I assure you that without question Enbridge should never be allowed to lay pipelines through our mountainous BC, through the Douglas Channel embracing Kitimat and on.
Please get a map of BC out and look at our coastline, it is one of the most hazardous in the world. The Douglas Channel is the longest and possibly the most difficult to manoeuvre.
An accident is not a question of never happening but when. Damage unlimited! All that area and in to the Dutch Steel planned fracking for gas has been cancelled thanks to the stand taken by the First Nations.
I have been through that area and it is one of the greatest salmon spawning rivers in the world. We need to make big business realize that our earth and people come first.
We may have to take life at a slower pace and consider our surroundings, wildlife and our health. We need to take a stand and voice our opinions!
Since the free trade much of our industry has moved out of Canada into the Asian countries. Now they want our resources to keep them busy. How crass can our governments become?
We Canadians have become too Liberal in our attitude and big business has under-Conservative thinking taken every advantage. The big bucks count for them. Big everything, and I do not have to point anything out. Not good enough when they buck the unions because of people demanding a decent wage.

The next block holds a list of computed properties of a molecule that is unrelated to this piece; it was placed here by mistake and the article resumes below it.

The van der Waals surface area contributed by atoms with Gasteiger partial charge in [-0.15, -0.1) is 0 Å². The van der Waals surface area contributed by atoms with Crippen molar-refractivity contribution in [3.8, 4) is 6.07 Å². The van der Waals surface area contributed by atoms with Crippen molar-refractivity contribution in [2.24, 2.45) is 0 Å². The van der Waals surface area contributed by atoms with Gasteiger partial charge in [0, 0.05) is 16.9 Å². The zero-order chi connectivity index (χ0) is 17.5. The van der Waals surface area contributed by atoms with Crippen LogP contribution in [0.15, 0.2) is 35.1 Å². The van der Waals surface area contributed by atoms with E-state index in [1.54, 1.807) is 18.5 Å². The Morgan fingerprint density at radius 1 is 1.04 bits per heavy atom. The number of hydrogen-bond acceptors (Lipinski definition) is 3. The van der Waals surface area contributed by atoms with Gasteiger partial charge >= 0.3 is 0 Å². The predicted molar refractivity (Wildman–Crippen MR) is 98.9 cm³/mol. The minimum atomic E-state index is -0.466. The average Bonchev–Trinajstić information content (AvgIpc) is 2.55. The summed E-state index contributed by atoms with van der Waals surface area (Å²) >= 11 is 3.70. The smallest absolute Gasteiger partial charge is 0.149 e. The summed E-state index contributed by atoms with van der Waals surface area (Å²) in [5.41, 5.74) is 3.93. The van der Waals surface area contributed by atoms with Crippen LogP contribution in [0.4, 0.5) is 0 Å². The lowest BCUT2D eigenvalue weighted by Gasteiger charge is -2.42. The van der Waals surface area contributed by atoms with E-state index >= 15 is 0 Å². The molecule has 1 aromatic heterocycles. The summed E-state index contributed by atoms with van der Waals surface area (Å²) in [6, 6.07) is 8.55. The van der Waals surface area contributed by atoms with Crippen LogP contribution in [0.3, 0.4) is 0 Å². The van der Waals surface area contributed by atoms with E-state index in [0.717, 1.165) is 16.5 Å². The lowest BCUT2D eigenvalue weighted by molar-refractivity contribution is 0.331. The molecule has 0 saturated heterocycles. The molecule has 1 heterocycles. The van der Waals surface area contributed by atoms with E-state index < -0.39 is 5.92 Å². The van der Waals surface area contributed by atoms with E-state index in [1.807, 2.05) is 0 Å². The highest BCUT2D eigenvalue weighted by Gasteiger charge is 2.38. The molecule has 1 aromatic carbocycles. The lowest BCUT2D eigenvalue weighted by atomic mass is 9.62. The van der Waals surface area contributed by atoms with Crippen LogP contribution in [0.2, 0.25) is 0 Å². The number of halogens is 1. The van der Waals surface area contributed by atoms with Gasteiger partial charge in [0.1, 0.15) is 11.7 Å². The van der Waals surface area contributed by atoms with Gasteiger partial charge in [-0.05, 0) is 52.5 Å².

Because of big business running to poor countries, setting them up, allowing low wages, we will find decreasing sales and livelihood in Canada. In a generation or two who will reap the benefits? Even a cave might look good!
Agnes Sutherland, Oliver
Care aides are crucial
October 18 is Health Care Assistant Day.
First proclaimed by the provincial government in 2011, it’s a time to recognize the skill and commitment B.C.’s care aides and community health workers bring to health care’s front lines.
Health care assistants are the backbone of personal care and support in our long-term care homes, the community, and increasingly, in our hospitals.